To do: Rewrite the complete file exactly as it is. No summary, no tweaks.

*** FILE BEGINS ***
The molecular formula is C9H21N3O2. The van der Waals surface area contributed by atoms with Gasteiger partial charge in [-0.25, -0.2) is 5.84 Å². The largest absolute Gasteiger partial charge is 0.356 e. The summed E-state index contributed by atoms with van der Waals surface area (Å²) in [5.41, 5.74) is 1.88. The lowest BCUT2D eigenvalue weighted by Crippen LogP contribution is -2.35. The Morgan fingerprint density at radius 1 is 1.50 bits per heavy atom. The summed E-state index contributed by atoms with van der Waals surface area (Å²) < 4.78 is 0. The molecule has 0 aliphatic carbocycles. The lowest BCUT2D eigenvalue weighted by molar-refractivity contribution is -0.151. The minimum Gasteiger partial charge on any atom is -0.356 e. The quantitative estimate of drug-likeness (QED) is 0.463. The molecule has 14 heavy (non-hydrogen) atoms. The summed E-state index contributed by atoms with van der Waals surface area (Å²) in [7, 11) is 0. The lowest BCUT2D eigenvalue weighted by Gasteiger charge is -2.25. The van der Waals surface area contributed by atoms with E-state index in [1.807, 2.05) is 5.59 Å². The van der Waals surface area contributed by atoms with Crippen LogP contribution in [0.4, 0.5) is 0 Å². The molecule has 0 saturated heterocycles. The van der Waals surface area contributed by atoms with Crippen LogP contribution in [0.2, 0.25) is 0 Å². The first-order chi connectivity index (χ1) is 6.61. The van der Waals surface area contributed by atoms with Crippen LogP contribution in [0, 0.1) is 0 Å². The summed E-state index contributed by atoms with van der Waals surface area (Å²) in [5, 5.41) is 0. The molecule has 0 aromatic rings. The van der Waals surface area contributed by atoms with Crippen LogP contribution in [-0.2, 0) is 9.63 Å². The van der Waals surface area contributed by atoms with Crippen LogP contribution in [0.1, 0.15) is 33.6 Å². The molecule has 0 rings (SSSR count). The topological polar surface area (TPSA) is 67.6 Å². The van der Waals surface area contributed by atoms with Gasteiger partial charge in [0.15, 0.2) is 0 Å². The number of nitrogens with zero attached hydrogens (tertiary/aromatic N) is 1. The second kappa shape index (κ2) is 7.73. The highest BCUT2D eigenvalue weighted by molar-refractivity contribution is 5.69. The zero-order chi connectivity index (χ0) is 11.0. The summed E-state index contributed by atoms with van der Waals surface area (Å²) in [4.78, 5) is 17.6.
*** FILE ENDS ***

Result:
The molecular formula is C9H21N3O2. The van der Waals surface area contributed by atoms with Gasteiger partial charge in [-0.25, -0.2) is 5.84 Å². The largest absolute Gasteiger partial charge is 0.356 e. The summed E-state index contributed by atoms with van der Waals surface area (Å²) in [5.41, 5.74) is 1.88. The lowest BCUT2D eigenvalue weighted by Crippen LogP contribution is -2.35. The Morgan fingerprint density at radius 1 is 1.50 bits per heavy atom. The summed E-state index contributed by atoms with van der Waals surface area (Å²) < 4.78 is 0. The molecule has 0 aliphatic carbocycles. The lowest BCUT2D eigenvalue weighted by molar-refractivity contribution is -0.151. The minimum Gasteiger partial charge on any atom is -0.356 e. The quantitative estimate of drug-likeness (QED) is 0.463. The molecule has 14 heavy (non-hydrogen) atoms. The summed E-state index contributed by atoms with van der Waals surface area (Å²) in [7, 11) is 0. The lowest BCUT2D eigenvalue weighted by Gasteiger charge is -2.25. The van der Waals surface area contributed by atoms with E-state index in [1.807, 2.05) is 5.59 Å². The van der Waals surface area contributed by atoms with Crippen LogP contribution in [0.4, 0.5) is 0 Å². The molecule has 0 saturated heterocycles. The van der Waals surface area contributed by atoms with Crippen LogP contribution in [0.2, 0.25) is 0 Å². The first-order chi connectivity index (χ1) is 6.61. The van der Waals surface area contributed by atoms with Crippen LogP contribution in [0, 0.1) is 0 Å². The summed E-state index contributed by atoms with van der Waals surface area (Å²) in [5, 5.41) is 0. The molecule has 0 aromatic rings. The van der Waals surface area contributed by atoms with Crippen LogP contribution in [-0.2, 0) is 9.63 Å². The van der Waals surface area contributed by atoms with Crippen LogP contribution in [0.1, 0.15) is 33.6 Å². The molecule has 0 rings (SSSR count). The topological polar surface area (TPSA) is 67.6 Å². The van der Waals surface area contributed by atoms with Gasteiger partial charge in [0.15, 0.2) is 0 Å². The number of nitrogens with zero attached hydrogens (tertiary/aromatic N) is 1. The second kappa shape index (κ2) is 7.73. The highest BCUT2D eigenvalue weighted by molar-refractivity contribution is 5.69. The zero-order chi connectivity index (χ0) is 11.0. The summed E-state index contributed by atoms with van der Waals surface area (Å²) in [4.78, 5) is 17.6.